Tyler Perry is speaking candidly about his own struggles with mental health in the wake of the death of Ellen show DJ, Stephen “Twitch” Boss.
The prolific director posted a video to his Instagram account on Thursday simply titled “Life…” in which he opened up about the impact Boss’s death was having on him and his own battles with depression and suicidal thoughts. “I, like the rest of the world, am shocked by the death of Stephen Boss, Twitch,” he began, “I’ve only met him a couple of times. He was always full of life, it seemed like, such a light.” Perry added that he felt called to share this personal message for anyone “going through hard times, struggling,” before recalling some “dark” times he’d been through in his own life. He explained, “I want to take you back to a time in my life when I tried to commit suicide, a couple of times, because it was so dark I didn’t think it would get any better. I had endured so much pain, so much abuse, sexual abuse, it was all so hard to just move through that I thought the only way to make this better was to end my life. Had any of those attempts happened, I would’ve missed the best part of my life.”
Perry then encouraged anyone who is currently “going through some things” to reach out for help. “I know it may seem like there’s no hope, but please reach out to someone…call, ask for help if you are dealing with anything that is emotionally taking you to a place where you think you want to end your life,” he urged, before sharing a major lesson from his own experiences with depression. “What I realize now, looking back on all those dark times, is sometimes the pain is a buy-in,” the filmmaker said. “I know that’s hard to understand. Not all the time—sometimes—the pain is a buy-in. That’s the way I had to learn to look at it to get through it. What I mean by that is, all that pain, all that hell, all that struggle, if I had given up, if I had stopped, I wouldn’t have seen the better part of my life. I was buying into something, I was paying for something.”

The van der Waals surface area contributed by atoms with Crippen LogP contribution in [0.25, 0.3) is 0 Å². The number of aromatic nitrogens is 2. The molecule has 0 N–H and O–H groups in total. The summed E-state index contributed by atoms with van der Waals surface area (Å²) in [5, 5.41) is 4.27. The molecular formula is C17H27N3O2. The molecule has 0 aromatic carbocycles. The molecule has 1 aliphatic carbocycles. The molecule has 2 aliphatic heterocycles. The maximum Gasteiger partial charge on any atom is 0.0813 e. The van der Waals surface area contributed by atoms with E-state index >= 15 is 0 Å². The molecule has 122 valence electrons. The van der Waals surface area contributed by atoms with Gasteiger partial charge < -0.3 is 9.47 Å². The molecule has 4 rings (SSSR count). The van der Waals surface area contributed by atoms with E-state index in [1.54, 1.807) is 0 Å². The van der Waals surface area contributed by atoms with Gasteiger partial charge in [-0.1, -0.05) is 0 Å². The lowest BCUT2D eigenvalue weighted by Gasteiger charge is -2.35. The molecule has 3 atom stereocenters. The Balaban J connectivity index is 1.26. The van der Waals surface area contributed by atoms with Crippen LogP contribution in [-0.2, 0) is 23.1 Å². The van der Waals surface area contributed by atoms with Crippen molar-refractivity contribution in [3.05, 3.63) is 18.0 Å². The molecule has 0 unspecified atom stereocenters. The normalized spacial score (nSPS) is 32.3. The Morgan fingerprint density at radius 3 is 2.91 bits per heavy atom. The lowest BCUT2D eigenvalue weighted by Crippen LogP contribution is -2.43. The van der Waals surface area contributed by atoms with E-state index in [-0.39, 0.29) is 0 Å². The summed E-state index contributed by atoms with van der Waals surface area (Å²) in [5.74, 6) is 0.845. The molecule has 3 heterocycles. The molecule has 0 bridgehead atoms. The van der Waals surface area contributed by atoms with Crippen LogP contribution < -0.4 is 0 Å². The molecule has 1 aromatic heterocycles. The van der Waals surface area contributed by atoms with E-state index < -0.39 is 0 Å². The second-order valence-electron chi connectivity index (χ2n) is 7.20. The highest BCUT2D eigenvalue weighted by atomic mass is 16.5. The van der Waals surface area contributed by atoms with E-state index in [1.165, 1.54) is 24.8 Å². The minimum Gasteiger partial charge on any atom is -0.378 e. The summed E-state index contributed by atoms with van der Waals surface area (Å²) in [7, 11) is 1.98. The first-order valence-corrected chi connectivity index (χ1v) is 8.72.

The Madea star continued, “I know that doesn’t make sense to a lot of people but for me, it was the way I was able to rationalize it, to be able to move through the pain, knowing that if I could just get through this moment, there’s got to be something better.” Because now, he’s “the happiest I’ve ever been” and his “life is full of joy and love, things I never thought I’d get to. I’m saying that to you, if you are a person who’s considering suicide, ending your life, and you’ve already been through a lot of hell, please, please, please, think about what the other side could be. It could be amazing. And you would miss the best part of it going through the darkness. Don’t let the darkness stop you from getting to this incredible place of life.”
Perry then provided the number for the National Suicide Prevention Lifeline, saying, “My hope is that if you need help, that you reach out. Call this number. God bless you. I’m with you. I’m a living witness you can make it through it. I’m so glad my attempts didn’t work. I’m still alive. The best part of my life, and I would’ve missed it had I decided to end it…Well I did, but, it didn’t work.” He concluded, “Let’s end this new year loving us, loving on each other, encouraging ourselves, this is gonna take that from within. God bless you. Rest in peace, Twitch.”
Boss’s wife, Allison Holker, confirmed the shocking news of her husband’s passing on Wednesday in a statement to People, writing, “Stephen lit up every room he stepped into. He valued family, friends and community above all else and leading with love and light was everything to him. He was the backbone of our family, the best husband and father, and an inspiration to his fans. To say he left a legacy would be an understatement, and his positive impact will continue to be felt. I am certain there won’t be a day that goes by that we won’t honor his memory.”